Vial scan reader tracks DataMatrix code
During the past few years, biological-research processes such as the handling of test compounds dissolved in solution, the addition of biological reagents to form assays for screening in drug discovery, and genomics have moved from laboratory-based manual systems to automated systems to save money, improve accuracy, and shorten test time.
Andrew Wilson, Editor,email@example.com
During the past few years, biological-research processes such as the handling of test compounds dissolved in solution, the addition of biological reagents to form assays for screening in drug discovery, and genomics have moved from laboratory-based manual systems to automated systems to save money, improve accuracy, and shorten test time. They are now becoming fully integrated with other drug-discovery processes on an industrial scale.
Manufacturer of liquid-handling systems Matrix Technology (Hudson, NH) offers a range of products designed to automate medical pipetting procedures. One product, the PlateMate Plus, is a disposable tip or Teflon-coated steel needle pipette that uses deep or shallow well plates that can store from 96 to 384 different combinations of solutions. Because, in most applications, a large number of vials are used in liquid-handling processes, automated audit tracking is a major requirement of such systems.
In operation, each vial needs to be tracked as it is filled with reagent and moved to the next stage of the biomedical-analysis process. To do this, each vial is placed in a 12 x 8 cassette carrier and is individually stamped with a DataMatrix code so that computer system can perform audit tracking. Tracking every one of the 96 vials placed within a cassette carrier, however, requires that every vial must be scanned and imaged for data code and the data stored, all in less than 1 s. Unfortunately, no such data reader existed on the market. Accordingly, Matrix Technology called on RVSI Northeast Robotics (NER; Weare, NH) to build a customized and automated high-speed data reader for this purpose.
"In the design of the vial scan data reader," explains John Merva, RVSI general manager, "it was necessary to build a stand-alone reader and at the same time allow the reader to be reconfigured as an OEM product within vial-automation production equipment." High reading speed and reasonable cost were important requirements; the system also needed to be foolproof for operators not familiar with machine-vision applications.
To image the 5 x 4-in. area of the cassette holding the 96 vials, RVSI chose to light the vial cassette using a custom LED (light-emitting diode) fixture made up of a rectangular array of 642-nm LEDs from Toshiba America Information Systems (Irvine, CA) and angled upward under the platen of the vial scanner. "This dark-field approach enhances the contrast of surface features such as the DataMatrix code on each individual vial," says Merva.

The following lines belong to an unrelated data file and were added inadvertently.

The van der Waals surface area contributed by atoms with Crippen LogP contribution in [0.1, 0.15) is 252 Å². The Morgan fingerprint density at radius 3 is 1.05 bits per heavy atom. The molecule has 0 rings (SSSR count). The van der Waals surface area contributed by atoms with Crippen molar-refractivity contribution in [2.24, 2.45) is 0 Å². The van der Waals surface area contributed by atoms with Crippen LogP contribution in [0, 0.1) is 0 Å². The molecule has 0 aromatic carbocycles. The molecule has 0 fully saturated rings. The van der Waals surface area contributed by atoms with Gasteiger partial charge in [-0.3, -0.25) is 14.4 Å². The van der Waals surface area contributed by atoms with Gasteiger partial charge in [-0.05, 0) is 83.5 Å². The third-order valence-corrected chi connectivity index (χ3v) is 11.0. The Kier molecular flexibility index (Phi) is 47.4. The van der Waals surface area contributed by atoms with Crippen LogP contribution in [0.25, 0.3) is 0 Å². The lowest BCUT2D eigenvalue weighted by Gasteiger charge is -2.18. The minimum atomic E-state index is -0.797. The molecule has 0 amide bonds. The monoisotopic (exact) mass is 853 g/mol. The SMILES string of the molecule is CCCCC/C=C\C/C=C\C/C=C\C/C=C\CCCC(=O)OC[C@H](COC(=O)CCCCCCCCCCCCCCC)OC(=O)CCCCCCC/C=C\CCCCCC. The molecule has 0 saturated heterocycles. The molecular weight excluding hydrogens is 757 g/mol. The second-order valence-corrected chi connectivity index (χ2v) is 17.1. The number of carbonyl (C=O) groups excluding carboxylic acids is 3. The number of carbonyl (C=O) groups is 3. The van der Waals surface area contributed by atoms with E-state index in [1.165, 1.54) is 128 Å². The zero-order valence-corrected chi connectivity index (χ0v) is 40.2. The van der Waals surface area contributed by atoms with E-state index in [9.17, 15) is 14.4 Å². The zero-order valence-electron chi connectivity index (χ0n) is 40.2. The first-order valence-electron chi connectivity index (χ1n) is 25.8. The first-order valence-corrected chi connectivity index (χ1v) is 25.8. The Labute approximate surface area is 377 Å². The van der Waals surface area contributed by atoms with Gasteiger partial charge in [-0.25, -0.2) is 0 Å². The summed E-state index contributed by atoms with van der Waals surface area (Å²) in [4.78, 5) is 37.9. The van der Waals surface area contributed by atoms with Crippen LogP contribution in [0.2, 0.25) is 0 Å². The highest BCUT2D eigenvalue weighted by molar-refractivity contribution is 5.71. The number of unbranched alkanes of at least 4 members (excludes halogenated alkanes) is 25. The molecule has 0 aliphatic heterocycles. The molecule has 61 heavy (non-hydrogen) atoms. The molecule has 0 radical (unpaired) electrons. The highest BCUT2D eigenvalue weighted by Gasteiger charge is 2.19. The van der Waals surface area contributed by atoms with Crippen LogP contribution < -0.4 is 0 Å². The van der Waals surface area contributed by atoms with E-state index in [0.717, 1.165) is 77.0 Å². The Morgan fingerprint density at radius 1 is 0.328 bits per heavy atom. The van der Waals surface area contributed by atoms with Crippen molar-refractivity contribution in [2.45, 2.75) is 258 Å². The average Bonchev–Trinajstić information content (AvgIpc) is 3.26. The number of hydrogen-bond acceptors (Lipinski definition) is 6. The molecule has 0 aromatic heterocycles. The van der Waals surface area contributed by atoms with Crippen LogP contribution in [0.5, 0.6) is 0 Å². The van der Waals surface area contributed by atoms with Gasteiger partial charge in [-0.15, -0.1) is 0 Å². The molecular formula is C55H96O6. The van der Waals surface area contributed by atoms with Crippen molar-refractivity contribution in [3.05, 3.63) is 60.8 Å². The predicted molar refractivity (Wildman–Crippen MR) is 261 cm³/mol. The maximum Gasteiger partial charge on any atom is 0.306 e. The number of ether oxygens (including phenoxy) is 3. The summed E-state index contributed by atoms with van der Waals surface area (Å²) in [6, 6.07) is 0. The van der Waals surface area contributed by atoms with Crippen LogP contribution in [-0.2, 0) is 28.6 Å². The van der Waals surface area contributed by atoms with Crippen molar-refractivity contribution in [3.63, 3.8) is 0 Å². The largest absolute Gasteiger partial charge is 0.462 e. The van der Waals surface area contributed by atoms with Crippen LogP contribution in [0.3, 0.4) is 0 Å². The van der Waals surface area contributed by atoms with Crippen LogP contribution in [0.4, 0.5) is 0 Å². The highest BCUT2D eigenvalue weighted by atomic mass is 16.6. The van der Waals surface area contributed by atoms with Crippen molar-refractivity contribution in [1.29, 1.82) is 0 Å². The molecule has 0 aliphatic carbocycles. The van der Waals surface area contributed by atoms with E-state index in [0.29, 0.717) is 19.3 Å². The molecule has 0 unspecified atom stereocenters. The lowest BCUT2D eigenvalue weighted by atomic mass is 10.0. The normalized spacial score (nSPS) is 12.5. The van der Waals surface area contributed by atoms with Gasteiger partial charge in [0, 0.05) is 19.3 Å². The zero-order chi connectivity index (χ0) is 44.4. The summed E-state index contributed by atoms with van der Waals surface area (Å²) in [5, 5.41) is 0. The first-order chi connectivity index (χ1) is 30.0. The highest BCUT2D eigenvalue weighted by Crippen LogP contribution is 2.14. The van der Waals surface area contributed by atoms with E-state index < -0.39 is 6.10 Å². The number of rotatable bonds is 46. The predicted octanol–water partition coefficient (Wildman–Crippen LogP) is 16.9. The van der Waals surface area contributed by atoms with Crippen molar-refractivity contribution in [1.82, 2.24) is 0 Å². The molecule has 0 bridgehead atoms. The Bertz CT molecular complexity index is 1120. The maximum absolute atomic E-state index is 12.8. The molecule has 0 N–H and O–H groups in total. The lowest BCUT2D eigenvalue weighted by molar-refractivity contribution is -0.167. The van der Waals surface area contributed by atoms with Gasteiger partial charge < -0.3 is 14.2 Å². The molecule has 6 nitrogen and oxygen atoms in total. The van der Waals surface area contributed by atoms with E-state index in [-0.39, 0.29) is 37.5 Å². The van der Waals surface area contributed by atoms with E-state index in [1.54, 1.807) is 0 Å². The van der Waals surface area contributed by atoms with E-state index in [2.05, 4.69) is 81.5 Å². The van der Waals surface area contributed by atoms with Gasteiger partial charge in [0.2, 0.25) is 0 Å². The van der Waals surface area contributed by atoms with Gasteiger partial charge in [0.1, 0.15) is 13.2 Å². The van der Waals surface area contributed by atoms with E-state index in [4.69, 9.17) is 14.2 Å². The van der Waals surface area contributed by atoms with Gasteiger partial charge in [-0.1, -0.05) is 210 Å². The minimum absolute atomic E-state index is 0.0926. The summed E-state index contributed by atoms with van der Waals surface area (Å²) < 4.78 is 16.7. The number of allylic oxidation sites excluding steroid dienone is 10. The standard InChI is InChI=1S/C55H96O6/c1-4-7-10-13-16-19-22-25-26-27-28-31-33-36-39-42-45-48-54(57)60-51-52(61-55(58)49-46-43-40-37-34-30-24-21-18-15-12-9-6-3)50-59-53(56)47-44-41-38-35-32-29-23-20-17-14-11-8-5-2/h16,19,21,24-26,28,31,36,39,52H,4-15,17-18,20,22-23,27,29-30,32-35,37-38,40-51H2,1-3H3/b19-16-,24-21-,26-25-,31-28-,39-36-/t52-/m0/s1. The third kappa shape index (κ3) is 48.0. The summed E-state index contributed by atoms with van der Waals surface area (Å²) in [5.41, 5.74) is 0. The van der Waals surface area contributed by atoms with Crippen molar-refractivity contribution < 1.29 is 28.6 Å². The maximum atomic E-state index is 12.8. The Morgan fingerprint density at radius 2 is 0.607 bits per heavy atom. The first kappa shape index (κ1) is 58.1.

To image the vial area in four sections, four STC-150/180 monochrome board cameras from Sensor Technologies America (Carrollton, TX) with 8.5-mm lenses from The Cosmicar Division of Pentax (Englewood, CO) were mounted to a metal plate located at the base of the unit. "Because the height of the unit needed to be kept to around 6 in.," says Merva, "these board cameras needed to be positioned at an angle at 5° to properly image the four quadrants of the bottom surface of the cassette." To capture the analog RS-170 output from each of the four cameras, RVSI built a custom cable to interface to the company's Visionscape Express machine-vision system.
The processor in the Visionscape Express system is supplied by RVSI Acuity CiMatrix (Nashua, NH). A Visionscape 1304 PCI board multiplexes and digitizes each RS-170 analog signal while acquiring an image every 33 ms. To image a complete vial cassette, four such images must be captured within 132 ms. Then, the images of the barcodes on the base surfaces of the 24 vials captured in each of the four sectors of the image are analyzed.
Says Merva, "RVSI used Visionscape 3.0 vision software to trigger the image capture and acquire and read the barcode on each vial. To present a complete image of the 8 x 12 array of 96 vials to the technician, a user interface was written in Microsoft Visual Basic. This user interface displays all 96 vials and states which vials have been read and which DataMatrix codes may be difficult or impossible to analyze. After the data codes are read, they can be exported from the Visionscape 3.0 software as a comma-delimited ASCII file for further analysis by database or spreadsheet-analysis packages.
The Vial Scan Reader will be sold by RVSI as a stand-alone product and as a branded third-party product by manufacturers such as Matrix Technology. At present, the reader can only be used with the company's Visionscape 1300 PCI board and software, but RVSI is prepared to offer the product as an OEM product to manufacturers wishing to add their own proprietary interfaces and DataMatrix interface software.